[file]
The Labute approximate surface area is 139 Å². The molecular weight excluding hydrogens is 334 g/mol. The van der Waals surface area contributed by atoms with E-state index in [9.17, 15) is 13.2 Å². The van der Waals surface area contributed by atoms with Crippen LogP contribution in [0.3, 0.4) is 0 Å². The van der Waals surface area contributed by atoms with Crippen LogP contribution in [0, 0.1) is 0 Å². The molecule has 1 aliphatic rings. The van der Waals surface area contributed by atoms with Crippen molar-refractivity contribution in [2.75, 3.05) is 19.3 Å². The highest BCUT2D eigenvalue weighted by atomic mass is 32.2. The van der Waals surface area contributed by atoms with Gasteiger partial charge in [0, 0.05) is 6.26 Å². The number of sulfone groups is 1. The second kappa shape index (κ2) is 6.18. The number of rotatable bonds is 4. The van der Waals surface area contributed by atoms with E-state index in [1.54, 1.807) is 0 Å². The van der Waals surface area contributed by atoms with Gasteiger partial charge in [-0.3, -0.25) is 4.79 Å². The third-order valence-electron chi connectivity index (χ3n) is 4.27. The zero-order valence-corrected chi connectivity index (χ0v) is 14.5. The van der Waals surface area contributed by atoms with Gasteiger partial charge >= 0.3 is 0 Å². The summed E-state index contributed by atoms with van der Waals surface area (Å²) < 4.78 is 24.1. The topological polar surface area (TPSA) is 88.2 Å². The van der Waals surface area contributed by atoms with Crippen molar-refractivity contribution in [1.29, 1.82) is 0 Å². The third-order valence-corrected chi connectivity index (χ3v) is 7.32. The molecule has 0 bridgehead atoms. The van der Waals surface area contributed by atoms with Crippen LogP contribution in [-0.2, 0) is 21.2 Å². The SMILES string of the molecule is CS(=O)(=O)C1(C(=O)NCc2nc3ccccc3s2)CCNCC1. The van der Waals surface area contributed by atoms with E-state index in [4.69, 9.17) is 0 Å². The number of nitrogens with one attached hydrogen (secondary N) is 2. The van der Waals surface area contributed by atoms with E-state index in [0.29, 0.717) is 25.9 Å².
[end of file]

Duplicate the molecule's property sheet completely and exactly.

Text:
The Labute approximate surface area is 139 Å². The molecular weight excluding hydrogens is 334 g/mol. The van der Waals surface area contributed by atoms with E-state index in [9.17, 15) is 13.2 Å². The van der Waals surface area contributed by atoms with Crippen LogP contribution in [0.3, 0.4) is 0 Å². The van der Waals surface area contributed by atoms with Crippen LogP contribution in [0, 0.1) is 0 Å². The molecule has 1 aliphatic rings. The van der Waals surface area contributed by atoms with Crippen molar-refractivity contribution in [2.75, 3.05) is 19.3 Å². The highest BCUT2D eigenvalue weighted by atomic mass is 32.2. The van der Waals surface area contributed by atoms with Gasteiger partial charge in [0, 0.05) is 6.26 Å². The number of sulfone groups is 1. The second kappa shape index (κ2) is 6.18. The number of rotatable bonds is 4. The van der Waals surface area contributed by atoms with E-state index in [1.54, 1.807) is 0 Å². The van der Waals surface area contributed by atoms with Gasteiger partial charge in [-0.3, -0.25) is 4.79 Å². The third-order valence-electron chi connectivity index (χ3n) is 4.27. The zero-order valence-corrected chi connectivity index (χ0v) is 14.5. The van der Waals surface area contributed by atoms with Gasteiger partial charge >= 0.3 is 0 Å². The summed E-state index contributed by atoms with van der Waals surface area (Å²) < 4.78 is 24.1. The topological polar surface area (TPSA) is 88.2 Å². The van der Waals surface area contributed by atoms with Crippen molar-refractivity contribution in [1.29, 1.82) is 0 Å². The third-order valence-corrected chi connectivity index (χ3v) is 7.32. The molecule has 0 bridgehead atoms. The van der Waals surface area contributed by atoms with Crippen LogP contribution in [-0.2, 0) is 21.2 Å². The SMILES string of the molecule is CS(=O)(=O)C1(C(=O)NCc2nc3ccccc3s2)CCNCC1. The van der Waals surface area contributed by atoms with E-state index in [4.69, 9.17) is 0 Å². The number of nitrogens with one attached hydrogen (secondary N) is 2. The van der Waals surface area contributed by atoms with E-state index in [0.29, 0.717) is 25.9 Å².